When planning for an emergency, you generally plan for the worst-case scenario. Ships need to carry enough life boats for every passenger, not just a few. Fire regulations call for smoke detectors in every bedroom, not just one per floor. Vehicle safety ratings are tested for full-speed collisions, not just fender-benders.
We should expect the same for environmental regulations. Unfortunately, a recent decision by the Maryland Department of the Environment concerning the Conowingo Dam does not follow the same rationale.
The dam, at the mouth of the Susquehanna River near Havre de Grace, is owned and operated by Exelon Corporation. Exelon uses the dam to generate electricity from the river at a profit. The dam was completed in 1928 and has been trapping sediment and nutrient pollution from the Susquehanna and its 27,000-square-mile drainage area ever since.
The reservoir behind the dam is now basically at capacity — it cannot trap any more sediment. This is a problem because when it rains, runoff pollution from the largely agricultural area upstream from the dam makes its way into the river and ultimately the Chesapeake Bay. Even more problematic is the potential for “scour,” where powerful floodwaters can actually scoop out the stored sediment behind the dam and send that downstream to the bay.
Exelon has requested a new 50-year federal license to operate the dam. In order to receive it, the State of Maryland must certify that the dam’s operations will not adversely impact water quality under the Clean Water Act. The state has been deliberating on the certification for several years.
On April 27, the Maryland Department of the Environment announced that it had issued its water quality certification for the Conowingo Dam. The certification acknowledges the impact of the dam on water quality, including the threat posed by the accumulated sediment. And while there are admirable goals, the certification only requires Exelon to adopt a “nutrient corrective action plan” rather than put specific measures in place.
We believe that the Clean Water Act requires the dam’s operator to do more than promise to reduce pollution. It requires concrete conditions that will ensure there is no adverse impact to water quality.
And in order to do that, Maryland must understand the full potential of large flooding events, which could cause dramatic harm to the bay. Shockingly, to my knowledge, there has been no modeling or study conducted of how much sediment pollution would be scoured from behind the dam during a “50-year” storm, even though the new license will be nearly that long. Even more surprising is that there hasn’t been a study of a 25-year storm, which has an 83 percent chance of occurring during the license period.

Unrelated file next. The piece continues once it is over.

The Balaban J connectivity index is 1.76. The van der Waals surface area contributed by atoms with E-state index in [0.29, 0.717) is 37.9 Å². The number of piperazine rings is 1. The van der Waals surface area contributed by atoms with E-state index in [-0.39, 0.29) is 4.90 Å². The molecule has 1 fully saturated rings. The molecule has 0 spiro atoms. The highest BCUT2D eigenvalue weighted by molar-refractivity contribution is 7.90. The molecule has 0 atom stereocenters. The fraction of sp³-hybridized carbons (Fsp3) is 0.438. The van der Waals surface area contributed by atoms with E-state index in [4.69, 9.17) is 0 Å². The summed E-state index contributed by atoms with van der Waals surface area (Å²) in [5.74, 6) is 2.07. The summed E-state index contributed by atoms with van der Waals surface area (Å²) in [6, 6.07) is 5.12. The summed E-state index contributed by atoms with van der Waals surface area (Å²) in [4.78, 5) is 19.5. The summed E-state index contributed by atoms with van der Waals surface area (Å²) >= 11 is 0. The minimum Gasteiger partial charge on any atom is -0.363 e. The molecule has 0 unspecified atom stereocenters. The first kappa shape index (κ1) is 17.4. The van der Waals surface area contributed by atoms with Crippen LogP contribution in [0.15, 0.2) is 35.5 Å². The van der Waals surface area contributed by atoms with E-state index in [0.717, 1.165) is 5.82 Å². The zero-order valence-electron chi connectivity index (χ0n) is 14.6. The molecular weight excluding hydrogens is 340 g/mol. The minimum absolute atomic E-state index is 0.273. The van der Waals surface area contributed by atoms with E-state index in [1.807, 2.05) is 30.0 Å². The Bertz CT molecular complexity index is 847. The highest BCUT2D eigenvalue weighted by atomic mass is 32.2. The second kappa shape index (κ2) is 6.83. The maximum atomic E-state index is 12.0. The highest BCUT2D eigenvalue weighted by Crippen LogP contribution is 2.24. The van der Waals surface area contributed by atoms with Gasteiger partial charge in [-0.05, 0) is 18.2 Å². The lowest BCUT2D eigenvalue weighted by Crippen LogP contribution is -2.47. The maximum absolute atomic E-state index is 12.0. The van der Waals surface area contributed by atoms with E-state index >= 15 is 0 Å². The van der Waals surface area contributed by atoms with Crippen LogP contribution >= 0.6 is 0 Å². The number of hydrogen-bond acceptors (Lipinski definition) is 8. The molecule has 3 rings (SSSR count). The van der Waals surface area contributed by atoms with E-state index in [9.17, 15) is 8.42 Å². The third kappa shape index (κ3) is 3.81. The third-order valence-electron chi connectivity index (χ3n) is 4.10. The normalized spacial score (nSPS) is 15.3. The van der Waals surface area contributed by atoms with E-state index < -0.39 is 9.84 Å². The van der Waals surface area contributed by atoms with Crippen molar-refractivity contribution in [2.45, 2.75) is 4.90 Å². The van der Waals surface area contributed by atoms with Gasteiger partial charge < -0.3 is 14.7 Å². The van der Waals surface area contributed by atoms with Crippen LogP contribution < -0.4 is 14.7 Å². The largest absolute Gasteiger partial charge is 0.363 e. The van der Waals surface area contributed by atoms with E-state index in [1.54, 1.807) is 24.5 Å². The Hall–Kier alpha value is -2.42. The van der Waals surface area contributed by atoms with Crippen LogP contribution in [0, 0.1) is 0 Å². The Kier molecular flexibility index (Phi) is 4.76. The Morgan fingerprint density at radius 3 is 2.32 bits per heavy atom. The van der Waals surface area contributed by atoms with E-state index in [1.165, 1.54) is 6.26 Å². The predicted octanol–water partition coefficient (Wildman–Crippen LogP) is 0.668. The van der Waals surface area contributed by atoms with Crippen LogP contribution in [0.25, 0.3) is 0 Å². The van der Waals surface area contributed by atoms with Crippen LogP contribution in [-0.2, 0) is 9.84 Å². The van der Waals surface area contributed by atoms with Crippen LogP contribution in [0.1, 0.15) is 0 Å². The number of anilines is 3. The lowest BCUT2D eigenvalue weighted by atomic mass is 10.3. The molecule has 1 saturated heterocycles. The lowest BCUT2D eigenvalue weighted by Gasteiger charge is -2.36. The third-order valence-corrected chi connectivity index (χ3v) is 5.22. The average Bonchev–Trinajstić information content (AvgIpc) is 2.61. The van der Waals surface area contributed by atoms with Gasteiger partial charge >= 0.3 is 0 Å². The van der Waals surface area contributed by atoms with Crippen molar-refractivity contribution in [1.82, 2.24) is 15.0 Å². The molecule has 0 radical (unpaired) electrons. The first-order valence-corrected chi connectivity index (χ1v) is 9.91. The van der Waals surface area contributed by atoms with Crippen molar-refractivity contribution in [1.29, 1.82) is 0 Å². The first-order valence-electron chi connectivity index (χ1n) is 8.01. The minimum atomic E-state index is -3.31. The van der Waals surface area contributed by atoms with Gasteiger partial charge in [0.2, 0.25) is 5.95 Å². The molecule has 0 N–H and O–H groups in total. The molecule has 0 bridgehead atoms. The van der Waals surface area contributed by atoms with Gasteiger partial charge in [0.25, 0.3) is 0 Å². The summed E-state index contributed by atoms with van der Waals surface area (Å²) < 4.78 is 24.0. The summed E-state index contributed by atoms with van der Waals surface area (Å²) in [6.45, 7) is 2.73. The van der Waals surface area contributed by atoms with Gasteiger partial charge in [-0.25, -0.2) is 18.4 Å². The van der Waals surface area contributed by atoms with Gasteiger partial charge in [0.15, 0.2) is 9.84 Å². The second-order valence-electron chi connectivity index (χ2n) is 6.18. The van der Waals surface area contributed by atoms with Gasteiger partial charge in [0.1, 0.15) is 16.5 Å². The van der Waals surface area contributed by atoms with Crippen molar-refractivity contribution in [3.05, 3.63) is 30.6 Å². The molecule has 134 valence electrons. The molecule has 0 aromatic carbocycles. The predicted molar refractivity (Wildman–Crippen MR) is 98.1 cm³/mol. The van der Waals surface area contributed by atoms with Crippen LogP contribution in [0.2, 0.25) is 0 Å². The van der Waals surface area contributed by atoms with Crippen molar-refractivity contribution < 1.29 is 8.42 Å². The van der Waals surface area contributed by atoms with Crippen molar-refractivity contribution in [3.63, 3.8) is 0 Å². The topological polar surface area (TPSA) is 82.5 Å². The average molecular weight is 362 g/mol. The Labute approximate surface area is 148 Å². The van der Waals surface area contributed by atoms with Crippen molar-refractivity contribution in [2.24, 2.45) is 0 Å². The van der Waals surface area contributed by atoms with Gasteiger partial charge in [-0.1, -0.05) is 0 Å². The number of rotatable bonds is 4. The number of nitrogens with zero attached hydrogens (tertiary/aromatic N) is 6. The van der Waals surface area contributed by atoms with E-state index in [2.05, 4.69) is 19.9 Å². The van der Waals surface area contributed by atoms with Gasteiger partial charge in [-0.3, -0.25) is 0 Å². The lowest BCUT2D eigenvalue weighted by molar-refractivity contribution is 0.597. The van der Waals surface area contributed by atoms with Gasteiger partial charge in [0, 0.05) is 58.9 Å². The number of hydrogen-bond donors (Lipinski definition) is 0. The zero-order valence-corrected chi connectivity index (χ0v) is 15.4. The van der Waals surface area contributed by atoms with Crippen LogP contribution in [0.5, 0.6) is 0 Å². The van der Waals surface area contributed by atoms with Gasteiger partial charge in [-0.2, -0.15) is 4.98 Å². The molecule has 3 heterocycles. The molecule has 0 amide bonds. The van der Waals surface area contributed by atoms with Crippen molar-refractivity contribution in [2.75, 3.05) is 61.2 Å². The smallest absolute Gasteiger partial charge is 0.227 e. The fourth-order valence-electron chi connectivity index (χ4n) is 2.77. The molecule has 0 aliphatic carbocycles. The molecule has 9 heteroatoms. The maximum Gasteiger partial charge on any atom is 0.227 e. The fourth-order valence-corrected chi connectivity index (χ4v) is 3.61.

Neither do we have an appropriate understanding of how a scouring event will affect critical natural resources like underwater grasses. Recently, the Virginia Institute of Marine Science announced that its annual survey of underwater grasses recorded the highest acreage since the survey began in 1979.
The uptick in underwater grass is a great indicator that the bay is improving due to the many regulations and best practices that have been enacted in the last several decades. And we certainly don’t want to jeopardize that progress by failing to plan for a large scouring event from Conowingo.
Exelon makes a profit by generating electricity using the power of the Susquehanna River, a public resource. Public resources deserve protections. If Maryland wants to position itself as an environmental leader, here is a chance to prove it.
We cannot afford to give Exelon a new, 50-year license without specific, measurable conditions that ensure its operations do no more harm to the Chesapeake Bay. Therefore, the Maryland Department of the Environment should include a requirement to dredge some portion of the accumulated sediment and nutrient pollution stored behind the dam as a condition of its water quality certification for the new license. We also call upon MDE to properly account for the damaging effects of large storm events during the new license period.
To achieve the best results, we must plan for the worst. The Chesapeake Bay deserves a good emergency plan.
Betsy Nicholas (firstname.lastname@example.org) is executive director of Waterkeepers Chesapeake. Ted Evgeniadis is the Lower Susquehanna riverkeeper.